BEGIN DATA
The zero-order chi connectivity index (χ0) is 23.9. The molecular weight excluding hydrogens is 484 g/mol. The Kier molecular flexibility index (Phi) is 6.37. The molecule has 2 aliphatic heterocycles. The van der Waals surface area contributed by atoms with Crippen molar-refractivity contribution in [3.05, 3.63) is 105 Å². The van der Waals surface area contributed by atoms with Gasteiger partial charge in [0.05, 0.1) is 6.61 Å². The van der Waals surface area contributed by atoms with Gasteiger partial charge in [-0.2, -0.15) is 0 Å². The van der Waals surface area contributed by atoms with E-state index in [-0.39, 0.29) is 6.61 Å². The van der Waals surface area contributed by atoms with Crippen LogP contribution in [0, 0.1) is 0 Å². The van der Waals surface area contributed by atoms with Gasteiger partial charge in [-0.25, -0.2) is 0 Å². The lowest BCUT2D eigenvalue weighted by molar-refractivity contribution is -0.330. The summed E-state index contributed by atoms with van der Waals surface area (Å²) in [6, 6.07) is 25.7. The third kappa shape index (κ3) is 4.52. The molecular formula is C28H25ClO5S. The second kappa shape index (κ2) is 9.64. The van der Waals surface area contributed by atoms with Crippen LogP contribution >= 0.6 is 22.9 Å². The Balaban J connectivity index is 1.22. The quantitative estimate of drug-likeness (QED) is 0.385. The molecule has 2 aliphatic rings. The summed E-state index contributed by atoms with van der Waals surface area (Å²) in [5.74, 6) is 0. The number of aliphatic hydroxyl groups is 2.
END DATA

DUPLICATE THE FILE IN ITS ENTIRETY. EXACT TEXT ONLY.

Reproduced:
The zero-order chi connectivity index (χ0) is 23.9. The molecular weight excluding hydrogens is 484 g/mol. The Kier molecular flexibility index (Phi) is 6.37. The molecule has 2 aliphatic heterocycles. The van der Waals surface area contributed by atoms with Crippen molar-refractivity contribution in [3.05, 3.63) is 105 Å². The van der Waals surface area contributed by atoms with Gasteiger partial charge in [0.05, 0.1) is 6.61 Å². The van der Waals surface area contributed by atoms with Gasteiger partial charge in [-0.2, -0.15) is 0 Å². The van der Waals surface area contributed by atoms with E-state index in [-0.39, 0.29) is 6.61 Å². The van der Waals surface area contributed by atoms with Crippen LogP contribution in [0, 0.1) is 0 Å². The van der Waals surface area contributed by atoms with Gasteiger partial charge in [-0.25, -0.2) is 0 Å². The lowest BCUT2D eigenvalue weighted by molar-refractivity contribution is -0.330. The summed E-state index contributed by atoms with van der Waals surface area (Å²) in [6, 6.07) is 25.7. The third kappa shape index (κ3) is 4.52. The molecular formula is C28H25ClO5S. The second kappa shape index (κ2) is 9.64. The van der Waals surface area contributed by atoms with Crippen LogP contribution >= 0.6 is 22.9 Å². The Balaban J connectivity index is 1.22. The quantitative estimate of drug-likeness (QED) is 0.385. The molecule has 2 aliphatic rings. The summed E-state index contributed by atoms with van der Waals surface area (Å²) in [5.74, 6) is 0. The number of aliphatic hydroxyl groups is 2.